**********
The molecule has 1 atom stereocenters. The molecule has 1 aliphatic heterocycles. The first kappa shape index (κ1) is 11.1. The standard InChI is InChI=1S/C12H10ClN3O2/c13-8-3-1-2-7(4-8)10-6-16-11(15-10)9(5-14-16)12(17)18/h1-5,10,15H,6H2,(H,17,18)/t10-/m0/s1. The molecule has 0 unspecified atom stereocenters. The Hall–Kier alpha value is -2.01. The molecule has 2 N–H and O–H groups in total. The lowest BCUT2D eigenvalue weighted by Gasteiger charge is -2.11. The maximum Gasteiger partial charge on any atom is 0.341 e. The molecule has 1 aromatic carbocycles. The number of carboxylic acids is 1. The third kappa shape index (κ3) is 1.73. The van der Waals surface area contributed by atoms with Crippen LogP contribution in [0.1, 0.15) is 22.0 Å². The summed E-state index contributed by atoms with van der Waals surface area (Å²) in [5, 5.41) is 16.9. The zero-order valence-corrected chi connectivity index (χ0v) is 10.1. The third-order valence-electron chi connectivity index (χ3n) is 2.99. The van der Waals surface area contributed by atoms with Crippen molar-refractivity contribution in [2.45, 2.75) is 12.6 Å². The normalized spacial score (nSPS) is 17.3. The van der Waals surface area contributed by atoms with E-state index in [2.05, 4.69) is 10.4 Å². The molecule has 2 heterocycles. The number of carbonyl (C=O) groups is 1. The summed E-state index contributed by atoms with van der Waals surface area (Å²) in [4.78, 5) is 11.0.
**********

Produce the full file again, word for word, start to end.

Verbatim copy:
The molecule has 1 atom stereocenters. The molecule has 1 aliphatic heterocycles. The first kappa shape index (κ1) is 11.1. The standard InChI is InChI=1S/C12H10ClN3O2/c13-8-3-1-2-7(4-8)10-6-16-11(15-10)9(5-14-16)12(17)18/h1-5,10,15H,6H2,(H,17,18)/t10-/m0/s1. The molecule has 0 unspecified atom stereocenters. The Hall–Kier alpha value is -2.01. The molecule has 2 N–H and O–H groups in total. The lowest BCUT2D eigenvalue weighted by Gasteiger charge is -2.11. The maximum Gasteiger partial charge on any atom is 0.341 e. The molecule has 1 aromatic carbocycles. The number of carboxylic acids is 1. The third kappa shape index (κ3) is 1.73. The van der Waals surface area contributed by atoms with Crippen LogP contribution in [0.1, 0.15) is 22.0 Å². The summed E-state index contributed by atoms with van der Waals surface area (Å²) in [5, 5.41) is 16.9. The zero-order valence-corrected chi connectivity index (χ0v) is 10.1. The third-order valence-electron chi connectivity index (χ3n) is 2.99. The van der Waals surface area contributed by atoms with Crippen molar-refractivity contribution in [2.45, 2.75) is 12.6 Å². The normalized spacial score (nSPS) is 17.3. The van der Waals surface area contributed by atoms with E-state index in [2.05, 4.69) is 10.4 Å². The molecule has 2 heterocycles. The number of carbonyl (C=O) groups is 1. The summed E-state index contributed by atoms with van der Waals surface area (Å²) in [4.78, 5) is 11.0.